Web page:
This unit will introduce students to key controversies, theoretical propositions and practical innovations that have driven the historical development of heritage conservation. The unit covers ideas and examples from the ancient world until the present, with the main focus being on the period from 1850 until today. The aim of the unit is to help students to arrive at a clear understanding of the concepts and practices that define heritage conservation and to promote a strong historical perspective on the field. Students will consider, for example, the meaning of, and differences between, conservation, restoration and reconstruction; the different forms of historical value that inform our place protection efforts; the function of conservation protocols such as the Venice Charter, Burra Charter and Hoi An Protocols; the importance of advocacy and activism; the growth of world heritage and its relationship to human rights and cultural rights; and the ideas of cultural landscape and historic urban landscape. The unit also challenges students to think about areas of practice and theory that challenge traditional approaches and knowledge such as indigenous heritage and the conservation of modernism.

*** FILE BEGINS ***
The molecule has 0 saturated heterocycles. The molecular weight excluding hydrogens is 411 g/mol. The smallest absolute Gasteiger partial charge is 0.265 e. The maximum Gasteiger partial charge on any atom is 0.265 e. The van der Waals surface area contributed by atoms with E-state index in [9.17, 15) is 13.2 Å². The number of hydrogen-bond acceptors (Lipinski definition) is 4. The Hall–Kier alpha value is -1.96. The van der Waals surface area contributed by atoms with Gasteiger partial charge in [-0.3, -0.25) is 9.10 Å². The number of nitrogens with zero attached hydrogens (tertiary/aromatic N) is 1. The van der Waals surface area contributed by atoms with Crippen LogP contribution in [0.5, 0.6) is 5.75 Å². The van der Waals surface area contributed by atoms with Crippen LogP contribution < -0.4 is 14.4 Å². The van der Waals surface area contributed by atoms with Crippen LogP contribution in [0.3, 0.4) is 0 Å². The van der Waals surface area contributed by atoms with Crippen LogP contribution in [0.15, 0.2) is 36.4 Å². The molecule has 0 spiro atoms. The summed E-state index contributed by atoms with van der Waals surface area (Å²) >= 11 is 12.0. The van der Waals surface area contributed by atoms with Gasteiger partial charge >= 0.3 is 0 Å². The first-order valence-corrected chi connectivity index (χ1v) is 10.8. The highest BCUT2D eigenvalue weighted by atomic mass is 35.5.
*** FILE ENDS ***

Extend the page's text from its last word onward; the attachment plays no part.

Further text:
Lectures 1.5 hrs/wk; tutorials 1 hr/wk
Weekly Discussion Forum/In-class Test (50%), Research Paper (50%)